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Exploring Howick's Geodiversity

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Howick to Cullernose Dr Ian Kille

The Northumberland Coast AONB season of Geodiversity walks continues with a walk on Thursday August 8th starting at 2pm entitled “Storm and Stress”. These walks are led by local geologist Dr Ian Kille and give an opportunity to explore the fascinating stories that the rocks exposed on the coastline tell of our deep past as well as how they have shaped the area’s history.

This fourth geodiversity walk will be from the parking area next to Seahouses Farm, about half a mile east along the coast road from Howick Hall, and will explore the immense scale and occasional violence of the geological activity recorded in the rocks along the coast here. 

The cliff scenery between Rumbling Kern and Cullernose Point is dramatic and beautiful and it is not surprising that the film crew for Robson Green’s “More Tales from Northumberland” were easily persuaded to include an item on the geology here. The cliffs and rocky skerrs provide excellent exposures of the rocks, laying the geology bare, and showing that the drama is not just confined to the high cliffs and the rumbling waves. Exposed on this walk is evidence from each of the major geological eras which have influenced the pre-historic development of this coast, from the 340-million-year-old Carboniferous sedimentary cycles through the blast-furnace intrusion of the Whin Sill to the icy layer of glacial refuse draping the landscape.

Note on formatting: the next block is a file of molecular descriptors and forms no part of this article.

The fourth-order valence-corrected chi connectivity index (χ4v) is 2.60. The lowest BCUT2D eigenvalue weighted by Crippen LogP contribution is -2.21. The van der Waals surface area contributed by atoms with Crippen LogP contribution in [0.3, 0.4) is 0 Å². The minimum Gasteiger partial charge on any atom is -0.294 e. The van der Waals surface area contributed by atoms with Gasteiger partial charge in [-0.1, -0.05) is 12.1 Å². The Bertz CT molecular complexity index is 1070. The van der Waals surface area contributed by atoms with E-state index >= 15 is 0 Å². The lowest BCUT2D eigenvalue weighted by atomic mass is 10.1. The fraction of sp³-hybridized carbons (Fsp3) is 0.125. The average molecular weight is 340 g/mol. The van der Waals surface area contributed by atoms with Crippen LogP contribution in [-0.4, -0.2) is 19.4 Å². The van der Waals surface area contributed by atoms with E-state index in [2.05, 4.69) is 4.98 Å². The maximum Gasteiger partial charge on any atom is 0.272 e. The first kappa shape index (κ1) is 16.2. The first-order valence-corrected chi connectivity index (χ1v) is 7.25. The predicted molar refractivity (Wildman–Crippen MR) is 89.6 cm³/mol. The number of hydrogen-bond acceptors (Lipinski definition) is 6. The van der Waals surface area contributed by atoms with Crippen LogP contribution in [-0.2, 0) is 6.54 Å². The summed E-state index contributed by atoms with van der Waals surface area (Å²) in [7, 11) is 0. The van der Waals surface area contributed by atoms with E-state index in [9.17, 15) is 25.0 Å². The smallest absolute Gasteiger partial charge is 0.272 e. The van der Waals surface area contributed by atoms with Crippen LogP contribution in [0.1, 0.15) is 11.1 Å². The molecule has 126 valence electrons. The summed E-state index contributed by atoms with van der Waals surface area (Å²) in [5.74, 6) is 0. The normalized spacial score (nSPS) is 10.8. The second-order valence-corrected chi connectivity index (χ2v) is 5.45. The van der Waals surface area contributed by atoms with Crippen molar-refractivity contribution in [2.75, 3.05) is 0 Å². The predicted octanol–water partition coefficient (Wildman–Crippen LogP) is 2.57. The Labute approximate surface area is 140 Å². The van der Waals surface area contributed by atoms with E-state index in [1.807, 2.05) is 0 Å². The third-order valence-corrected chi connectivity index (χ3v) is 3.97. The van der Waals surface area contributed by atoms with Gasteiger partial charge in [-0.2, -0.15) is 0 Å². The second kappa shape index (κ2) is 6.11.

As Ian commented “these rocks give a clear sense, when given the enormity of time involved in our geologic past, that the slow accumulation of sediment and the imperceptible movement of our continents around the surface of our planet can not only move mountains but create them too. At Howick, as well as exploring the different rock types and what they tell us, we can explore the natural cycles of climate change and experience the huge forces involved when continental crust is stretched to breaking point. This is one of the most exciting parts of the Northumberland Coast AONB showing nature of the dynamic earth we live on”. 

The walk starts at 2pm on Thursday 8th August at the parking area by Seahouses Farm about ½ mile along the road towards the coast from the entrance to Howick Hall. This walk will be approximately 5 km and will involve some significant scrambling across slippery beach rocks, so good footwear, appropriate clothing and a basic level of fitness is required. Walking poles may be helpful for scrambling on rocks.

Details of this walk can be found on the Northumbrian Earth website  along with all of the other geo-walks being run by Northumbrian Earth in conjunction with the Northumberland Coast AONB. 

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Dr Ian Kille, who is leading the geodiversity walk at Howick on 8th August